I wish I were a knight. I would have been a miserable one, no doubt; lugging heavy armor around has to be tough on a weak abdomen and a guy who has had four hernia surgeries wouldn't have lasted long, but I still wish I were a knight. A few years ago I read John Eldredge's Wild at Heart, and I think though I have wanted to be a knight all my life, that's when I realized it. A man is meant to face his worst fears, fight for truth and justice, kneel before a king, devote himself heart and soul to a lady, wear shining armor, ride out on impossible quests, make oaths that will eventually cost him his life--all that stuff. This brings me to Richard Adams's Watership Down, a book that unabashedly says that one should live on the edge. By the way, it's about rabbits, but don't be fooled into thinking it's a warm fuzzy story.
In Watership Down, Hazel and his compatriots encounter a warren of rabbits who have forgotten what it means to be rabbits. They are rich--filled full with flayrah (garden vegetables) every morning--huge, healthy, sophisticated, modern, and strangely depressed. In my mind they personify a lot of what's wrong with modern man. The more this society looks like our modern world, the more uncomfortable the visitors get with it. It's as though someone from Medieval England stepped into 20th century America, or I suppose England. Fiver, Hazel's little brother who has prophetic insight, wants to have nothing to do with the unnatural society from the start and is only dragged in against his will.
The downfall of their spirit begins with having security and wealth handed to them. A man walks by every morning and leaves them food. He shoots any predators that come their way. He pretty much leaves them alone to live in perfect bliss. The catch is that every once in a while a rabbit mysteriously disappears.
A whole culture develops out of this unnatural situation. The rabbits make no raids on neighboring farms. They have no leader because they don't need one. As they sit around in their warren with nothing natural to do, they develop into a "high society." For instance they greet each other with a strange dance, they sing their young to sleep, they store food underground, and they laugh in ironic situations. When Hazel tells Cowslip that he is going outside in the rain to eat some grass, Cowslip laughs, presumably because it is so unnecessary to eat in such an uncomfortable situation. Hazel is utterly freaked out by the laughter, which is totally alien to simple rabbits, and runs away from him. Even though the rabbits of the warren are huge, there is a weakness of spirit to them, and Blackberry says they just don't seem like fighters.
The difference between the two groups reaches a head when they tell stories. Dandelion's story is about the wily, adventurous El-ahrairah, the mythical first king of the rabbits who wages bets with Frith, the sun god, and raids his enemies' gardens. The rabbits of the warren call the story old fashioned and say they prefer dignity to trickery. Their "story teller," Silverweed, on the other hand, recites a poem in which he accepts death with an eerie romantic dignity and asks Frith to take his breath away as though it were the natural course of things--something Elizabeth Kubler-Ross might have written. Fiver freaks out when he hears the poem and tries to push his way out of the warren. When his friends question him about his rude behavior, he says, "Something can be true and dangerous folly at the same time."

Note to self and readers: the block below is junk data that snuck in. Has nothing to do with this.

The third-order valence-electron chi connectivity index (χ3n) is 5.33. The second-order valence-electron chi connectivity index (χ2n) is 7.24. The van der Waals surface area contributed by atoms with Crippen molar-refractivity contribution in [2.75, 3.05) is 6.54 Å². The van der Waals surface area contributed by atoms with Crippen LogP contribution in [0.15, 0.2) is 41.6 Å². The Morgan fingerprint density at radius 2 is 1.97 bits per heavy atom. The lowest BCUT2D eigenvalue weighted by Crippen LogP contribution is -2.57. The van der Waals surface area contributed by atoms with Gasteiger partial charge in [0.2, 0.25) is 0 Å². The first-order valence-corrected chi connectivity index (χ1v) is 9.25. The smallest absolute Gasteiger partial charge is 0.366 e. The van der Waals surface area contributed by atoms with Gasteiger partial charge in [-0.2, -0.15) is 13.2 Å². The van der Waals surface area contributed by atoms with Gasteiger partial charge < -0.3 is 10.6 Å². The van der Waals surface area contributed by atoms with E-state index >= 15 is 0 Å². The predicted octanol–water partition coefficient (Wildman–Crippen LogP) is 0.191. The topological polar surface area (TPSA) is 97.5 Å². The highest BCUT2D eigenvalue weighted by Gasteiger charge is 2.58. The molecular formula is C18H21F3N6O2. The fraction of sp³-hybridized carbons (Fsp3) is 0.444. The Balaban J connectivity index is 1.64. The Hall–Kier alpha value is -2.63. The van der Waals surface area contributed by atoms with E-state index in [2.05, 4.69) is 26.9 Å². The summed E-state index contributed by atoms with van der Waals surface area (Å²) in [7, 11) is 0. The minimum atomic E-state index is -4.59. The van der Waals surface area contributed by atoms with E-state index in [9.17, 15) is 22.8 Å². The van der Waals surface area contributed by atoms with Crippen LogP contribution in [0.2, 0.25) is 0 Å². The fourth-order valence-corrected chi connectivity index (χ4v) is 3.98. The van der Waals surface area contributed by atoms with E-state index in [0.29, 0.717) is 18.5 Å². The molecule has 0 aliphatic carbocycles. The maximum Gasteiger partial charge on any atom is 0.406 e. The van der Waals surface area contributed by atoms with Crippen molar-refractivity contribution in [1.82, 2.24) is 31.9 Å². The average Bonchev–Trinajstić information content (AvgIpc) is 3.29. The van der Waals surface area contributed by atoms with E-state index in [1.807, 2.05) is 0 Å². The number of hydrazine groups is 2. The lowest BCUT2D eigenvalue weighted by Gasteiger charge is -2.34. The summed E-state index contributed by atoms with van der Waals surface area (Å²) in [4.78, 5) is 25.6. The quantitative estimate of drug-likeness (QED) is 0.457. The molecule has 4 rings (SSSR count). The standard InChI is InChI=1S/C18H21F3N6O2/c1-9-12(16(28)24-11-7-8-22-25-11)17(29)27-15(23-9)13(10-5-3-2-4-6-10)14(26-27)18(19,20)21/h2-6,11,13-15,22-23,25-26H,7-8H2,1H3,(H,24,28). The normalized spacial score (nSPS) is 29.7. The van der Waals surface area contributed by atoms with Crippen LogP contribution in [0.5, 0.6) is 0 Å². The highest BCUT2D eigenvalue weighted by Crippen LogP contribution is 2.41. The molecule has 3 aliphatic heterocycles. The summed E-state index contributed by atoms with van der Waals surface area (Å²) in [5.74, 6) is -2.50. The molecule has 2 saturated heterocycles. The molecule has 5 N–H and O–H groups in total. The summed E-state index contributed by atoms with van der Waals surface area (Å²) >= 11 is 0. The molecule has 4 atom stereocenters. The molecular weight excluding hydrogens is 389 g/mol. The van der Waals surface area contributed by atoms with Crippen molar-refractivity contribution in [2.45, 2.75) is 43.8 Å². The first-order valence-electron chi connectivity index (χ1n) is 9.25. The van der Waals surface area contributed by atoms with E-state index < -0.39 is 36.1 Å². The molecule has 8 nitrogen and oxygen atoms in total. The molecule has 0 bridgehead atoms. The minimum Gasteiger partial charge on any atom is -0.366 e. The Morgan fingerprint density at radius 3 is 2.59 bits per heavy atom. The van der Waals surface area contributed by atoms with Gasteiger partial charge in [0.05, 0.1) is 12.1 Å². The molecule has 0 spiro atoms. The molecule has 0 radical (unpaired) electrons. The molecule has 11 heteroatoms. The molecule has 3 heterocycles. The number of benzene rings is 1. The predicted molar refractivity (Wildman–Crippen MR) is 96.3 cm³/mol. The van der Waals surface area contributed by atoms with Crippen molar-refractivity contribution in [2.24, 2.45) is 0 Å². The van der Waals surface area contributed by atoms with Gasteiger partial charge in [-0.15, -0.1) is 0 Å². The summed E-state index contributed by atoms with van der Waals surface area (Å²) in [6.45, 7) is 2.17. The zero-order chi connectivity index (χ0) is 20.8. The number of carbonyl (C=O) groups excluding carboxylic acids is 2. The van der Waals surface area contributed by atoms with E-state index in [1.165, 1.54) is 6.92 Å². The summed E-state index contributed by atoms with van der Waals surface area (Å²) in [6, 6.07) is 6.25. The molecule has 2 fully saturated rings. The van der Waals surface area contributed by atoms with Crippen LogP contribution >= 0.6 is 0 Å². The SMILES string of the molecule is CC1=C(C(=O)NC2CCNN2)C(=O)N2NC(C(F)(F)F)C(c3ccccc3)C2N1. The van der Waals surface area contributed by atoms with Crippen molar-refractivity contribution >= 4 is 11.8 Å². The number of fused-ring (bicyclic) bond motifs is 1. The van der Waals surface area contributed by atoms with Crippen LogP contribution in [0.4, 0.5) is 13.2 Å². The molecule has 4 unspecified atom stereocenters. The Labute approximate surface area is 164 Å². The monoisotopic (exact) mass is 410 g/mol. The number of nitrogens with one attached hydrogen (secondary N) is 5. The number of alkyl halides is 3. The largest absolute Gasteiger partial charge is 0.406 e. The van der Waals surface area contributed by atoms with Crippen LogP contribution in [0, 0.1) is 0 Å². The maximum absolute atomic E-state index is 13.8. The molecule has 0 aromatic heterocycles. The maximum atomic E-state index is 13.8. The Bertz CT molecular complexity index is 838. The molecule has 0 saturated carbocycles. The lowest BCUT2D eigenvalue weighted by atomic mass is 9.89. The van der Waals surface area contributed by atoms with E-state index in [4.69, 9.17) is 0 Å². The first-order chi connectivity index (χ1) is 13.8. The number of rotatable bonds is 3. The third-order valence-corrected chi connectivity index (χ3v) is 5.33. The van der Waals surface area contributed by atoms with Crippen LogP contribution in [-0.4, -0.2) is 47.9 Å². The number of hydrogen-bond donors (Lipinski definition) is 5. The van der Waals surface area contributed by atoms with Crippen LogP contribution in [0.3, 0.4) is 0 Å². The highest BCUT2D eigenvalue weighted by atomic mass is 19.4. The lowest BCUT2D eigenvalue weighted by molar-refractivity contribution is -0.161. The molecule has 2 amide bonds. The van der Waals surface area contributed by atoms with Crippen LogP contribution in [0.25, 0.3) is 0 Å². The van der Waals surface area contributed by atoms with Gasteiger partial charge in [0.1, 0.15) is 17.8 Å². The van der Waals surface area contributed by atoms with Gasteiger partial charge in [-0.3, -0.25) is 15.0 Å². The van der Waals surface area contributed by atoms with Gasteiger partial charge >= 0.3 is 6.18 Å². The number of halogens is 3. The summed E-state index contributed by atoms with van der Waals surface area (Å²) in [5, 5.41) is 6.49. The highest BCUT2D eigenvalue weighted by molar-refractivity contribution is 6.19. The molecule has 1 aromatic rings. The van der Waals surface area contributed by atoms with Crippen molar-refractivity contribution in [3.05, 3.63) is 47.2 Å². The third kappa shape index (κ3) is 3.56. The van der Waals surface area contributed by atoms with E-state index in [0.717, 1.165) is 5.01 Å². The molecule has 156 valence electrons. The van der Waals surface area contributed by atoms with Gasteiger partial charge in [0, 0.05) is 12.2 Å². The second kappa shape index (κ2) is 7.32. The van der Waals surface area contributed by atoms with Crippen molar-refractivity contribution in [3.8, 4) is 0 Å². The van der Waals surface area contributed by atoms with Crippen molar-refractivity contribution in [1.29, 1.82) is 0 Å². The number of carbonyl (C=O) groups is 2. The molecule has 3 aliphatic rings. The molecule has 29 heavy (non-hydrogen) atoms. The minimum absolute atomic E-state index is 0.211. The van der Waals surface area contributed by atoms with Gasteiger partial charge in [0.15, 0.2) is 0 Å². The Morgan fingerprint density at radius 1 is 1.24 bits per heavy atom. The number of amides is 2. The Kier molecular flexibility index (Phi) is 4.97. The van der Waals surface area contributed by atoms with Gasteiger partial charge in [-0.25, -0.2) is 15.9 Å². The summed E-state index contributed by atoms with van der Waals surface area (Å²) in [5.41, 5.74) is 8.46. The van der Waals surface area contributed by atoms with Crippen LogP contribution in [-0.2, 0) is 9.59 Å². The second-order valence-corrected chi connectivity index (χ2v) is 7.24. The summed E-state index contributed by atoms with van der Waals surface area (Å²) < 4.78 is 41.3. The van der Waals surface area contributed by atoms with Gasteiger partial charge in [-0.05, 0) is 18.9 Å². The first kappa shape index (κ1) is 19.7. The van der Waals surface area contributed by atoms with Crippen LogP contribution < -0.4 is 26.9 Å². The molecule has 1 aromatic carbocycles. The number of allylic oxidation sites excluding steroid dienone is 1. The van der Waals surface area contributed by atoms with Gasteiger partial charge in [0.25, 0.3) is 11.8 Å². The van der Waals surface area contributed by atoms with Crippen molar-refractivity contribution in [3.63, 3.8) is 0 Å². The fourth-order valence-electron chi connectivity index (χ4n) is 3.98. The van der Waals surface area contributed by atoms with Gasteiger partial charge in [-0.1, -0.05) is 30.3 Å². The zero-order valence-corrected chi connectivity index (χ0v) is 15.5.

This is why I tend to vote conservative, save the orange skins for our compost pile, and want to be a knight. I don't want things done for me. I don't want to be safe. I don't want to accept the circle of life and the inevitability of death. I'm with Fiver. "Though wise men at the end know dark is right," I want to "rage, rage against the dying of the light." William Wordsworth warned us two hundred years ago that as society becomes more sophisticated, people live less. He shook his head at aristocrats who had servants pour their tea and put their boots on for them. Why would doing nothing make one superior and happy? He was all for milking one's own cow. For the rabbits, that means foraging in dangerous grounds, stealing does from other warrens, and raiding farms--living with danger, courage, and trickery.
It's a wonderful life to live, and Hazel embraces it with such zest that when I turned the page to the final section of the book and discovered "Hazel-rah" in bold letters, I was ready to ride out with him in battle (or hop out). And pitched battles there are! I have not even mentioned the evil General Woundwort and his regime that "keeps his warren safe" with monomaniacal repression. I cannot recommend Watership Down enough. In my opinion, it belongs on the shelf between The Once and Future King and Lord of the Rings.
- Jon Carter
- I am a high school English teacher who loves to read, and I'm passionate about finding quality books for my students to read. The reviews on this blog will reflect what I am currently reading and sometimes what my students are reading. The books that appear on the list are ones that I think would be of interest to high school students, are age appropriate in content and difficulty, and in some way tap into eternal truths. Most are classics, but some are just fun, popular books.